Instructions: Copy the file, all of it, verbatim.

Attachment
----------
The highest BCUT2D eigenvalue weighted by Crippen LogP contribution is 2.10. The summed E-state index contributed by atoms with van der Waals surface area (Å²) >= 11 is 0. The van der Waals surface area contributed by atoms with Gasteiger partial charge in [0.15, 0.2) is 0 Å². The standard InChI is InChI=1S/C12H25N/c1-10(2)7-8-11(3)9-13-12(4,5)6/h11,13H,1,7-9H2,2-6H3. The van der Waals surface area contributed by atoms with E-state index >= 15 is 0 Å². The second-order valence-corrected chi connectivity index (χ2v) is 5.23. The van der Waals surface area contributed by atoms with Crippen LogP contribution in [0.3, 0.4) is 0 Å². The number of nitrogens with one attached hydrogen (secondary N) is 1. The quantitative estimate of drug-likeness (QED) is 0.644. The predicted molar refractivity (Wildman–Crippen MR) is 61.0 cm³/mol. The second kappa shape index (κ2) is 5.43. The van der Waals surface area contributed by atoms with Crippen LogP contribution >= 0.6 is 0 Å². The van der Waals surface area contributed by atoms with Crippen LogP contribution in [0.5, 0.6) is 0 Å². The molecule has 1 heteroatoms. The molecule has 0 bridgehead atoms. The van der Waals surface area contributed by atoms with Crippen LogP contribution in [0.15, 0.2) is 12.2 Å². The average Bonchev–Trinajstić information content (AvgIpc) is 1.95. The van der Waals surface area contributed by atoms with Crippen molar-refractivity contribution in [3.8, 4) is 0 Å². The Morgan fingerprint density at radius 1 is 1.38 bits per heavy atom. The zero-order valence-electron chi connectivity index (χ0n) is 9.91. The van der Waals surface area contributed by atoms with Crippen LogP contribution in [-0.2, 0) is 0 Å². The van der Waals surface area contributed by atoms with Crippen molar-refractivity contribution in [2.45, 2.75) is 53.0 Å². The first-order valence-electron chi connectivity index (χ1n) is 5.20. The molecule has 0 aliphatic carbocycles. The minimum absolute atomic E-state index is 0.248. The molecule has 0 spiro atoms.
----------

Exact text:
The highest BCUT2D eigenvalue weighted by Crippen LogP contribution is 2.10. The summed E-state index contributed by atoms with van der Waals surface area (Å²) >= 11 is 0. The van der Waals surface area contributed by atoms with Gasteiger partial charge in [0.15, 0.2) is 0 Å². The standard InChI is InChI=1S/C12H25N/c1-10(2)7-8-11(3)9-13-12(4,5)6/h11,13H,1,7-9H2,2-6H3. The van der Waals surface area contributed by atoms with E-state index >= 15 is 0 Å². The second-order valence-corrected chi connectivity index (χ2v) is 5.23. The van der Waals surface area contributed by atoms with Crippen LogP contribution in [0.3, 0.4) is 0 Å². The number of nitrogens with one attached hydrogen (secondary N) is 1. The quantitative estimate of drug-likeness (QED) is 0.644. The predicted molar refractivity (Wildman–Crippen MR) is 61.0 cm³/mol. The second kappa shape index (κ2) is 5.43. The van der Waals surface area contributed by atoms with Crippen LogP contribution >= 0.6 is 0 Å². The van der Waals surface area contributed by atoms with Crippen LogP contribution in [0.5, 0.6) is 0 Å². The molecule has 1 heteroatoms. The molecule has 0 bridgehead atoms. The van der Waals surface area contributed by atoms with Crippen LogP contribution in [0.15, 0.2) is 12.2 Å². The average Bonchev–Trinajstić information content (AvgIpc) is 1.95. The van der Waals surface area contributed by atoms with Crippen molar-refractivity contribution in [3.8, 4) is 0 Å². The Morgan fingerprint density at radius 1 is 1.38 bits per heavy atom. The zero-order valence-electron chi connectivity index (χ0n) is 9.91. The van der Waals surface area contributed by atoms with Crippen LogP contribution in [-0.2, 0) is 0 Å². The van der Waals surface area contributed by atoms with Crippen molar-refractivity contribution in [2.45, 2.75) is 53.0 Å². The first-order valence-electron chi connectivity index (χ1n) is 5.20. The molecule has 0 aliphatic carbocycles. The minimum absolute atomic E-state index is 0.248. The molecule has 0 spiro atoms.